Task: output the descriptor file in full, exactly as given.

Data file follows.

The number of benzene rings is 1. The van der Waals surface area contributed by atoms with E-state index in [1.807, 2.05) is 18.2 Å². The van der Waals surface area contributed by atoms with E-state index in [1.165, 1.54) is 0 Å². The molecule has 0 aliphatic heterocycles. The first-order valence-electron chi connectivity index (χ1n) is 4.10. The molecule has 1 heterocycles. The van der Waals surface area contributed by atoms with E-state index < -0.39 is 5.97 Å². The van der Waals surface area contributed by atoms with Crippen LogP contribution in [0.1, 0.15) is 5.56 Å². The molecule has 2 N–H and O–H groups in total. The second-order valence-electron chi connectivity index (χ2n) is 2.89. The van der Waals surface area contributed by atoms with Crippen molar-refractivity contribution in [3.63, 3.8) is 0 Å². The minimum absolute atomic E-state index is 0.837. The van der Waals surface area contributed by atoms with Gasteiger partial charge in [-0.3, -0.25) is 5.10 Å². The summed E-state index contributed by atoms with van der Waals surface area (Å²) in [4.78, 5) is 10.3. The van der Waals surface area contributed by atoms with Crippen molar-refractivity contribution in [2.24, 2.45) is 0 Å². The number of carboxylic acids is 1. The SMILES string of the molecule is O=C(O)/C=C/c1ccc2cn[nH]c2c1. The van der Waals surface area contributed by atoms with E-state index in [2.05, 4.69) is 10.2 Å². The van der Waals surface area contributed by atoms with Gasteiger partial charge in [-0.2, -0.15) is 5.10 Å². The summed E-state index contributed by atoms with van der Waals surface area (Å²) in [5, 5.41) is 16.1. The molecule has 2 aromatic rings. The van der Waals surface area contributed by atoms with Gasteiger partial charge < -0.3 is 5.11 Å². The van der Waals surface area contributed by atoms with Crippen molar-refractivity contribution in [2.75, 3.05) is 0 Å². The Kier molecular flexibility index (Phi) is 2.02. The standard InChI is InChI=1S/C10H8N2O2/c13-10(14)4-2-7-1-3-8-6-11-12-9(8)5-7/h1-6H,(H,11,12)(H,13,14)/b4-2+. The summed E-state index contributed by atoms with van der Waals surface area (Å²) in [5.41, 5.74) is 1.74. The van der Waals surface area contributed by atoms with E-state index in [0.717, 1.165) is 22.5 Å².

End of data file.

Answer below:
The number of benzene rings is 1. The van der Waals surface area contributed by atoms with E-state index in [1.807, 2.05) is 18.2 Å². The van der Waals surface area contributed by atoms with E-state index in [1.165, 1.54) is 0 Å². The molecule has 0 aliphatic heterocycles. The first-order valence-electron chi connectivity index (χ1n) is 4.10. The molecule has 1 heterocycles. The van der Waals surface area contributed by atoms with E-state index < -0.39 is 5.97 Å². The van der Waals surface area contributed by atoms with Crippen LogP contribution in [0.1, 0.15) is 5.56 Å². The molecule has 2 N–H and O–H groups in total. The second-order valence-electron chi connectivity index (χ2n) is 2.89. The van der Waals surface area contributed by atoms with Crippen molar-refractivity contribution in [3.63, 3.8) is 0 Å². The minimum absolute atomic E-state index is 0.837. The van der Waals surface area contributed by atoms with Gasteiger partial charge in [-0.3, -0.25) is 5.10 Å². The summed E-state index contributed by atoms with van der Waals surface area (Å²) in [4.78, 5) is 10.3. The van der Waals surface area contributed by atoms with Crippen molar-refractivity contribution in [2.24, 2.45) is 0 Å². The number of carboxylic acids is 1. The SMILES string of the molecule is O=C(O)/C=C/c1ccc2cn[nH]c2c1. The van der Waals surface area contributed by atoms with E-state index in [2.05, 4.69) is 10.2 Å². The van der Waals surface area contributed by atoms with Gasteiger partial charge in [-0.2, -0.15) is 5.10 Å². The summed E-state index contributed by atoms with van der Waals surface area (Å²) in [5, 5.41) is 16.1. The molecule has 2 aromatic rings. The van der Waals surface area contributed by atoms with Gasteiger partial charge < -0.3 is 5.11 Å². The van der Waals surface area contributed by atoms with Crippen molar-refractivity contribution in [2.75, 3.05) is 0 Å². The Kier molecular flexibility index (Phi) is 2.02. The standard InChI is InChI=1S/C10H8N2O2/c13-10(14)4-2-7-1-3-8-6-11-12-9(8)5-7/h1-6H,(H,11,12)(H,13,14)/b4-2+. The summed E-state index contributed by atoms with van der Waals surface area (Å²) in [5.41, 5.74) is 1.74. The van der Waals surface area contributed by atoms with E-state index in [0.717, 1.165) is 22.5 Å².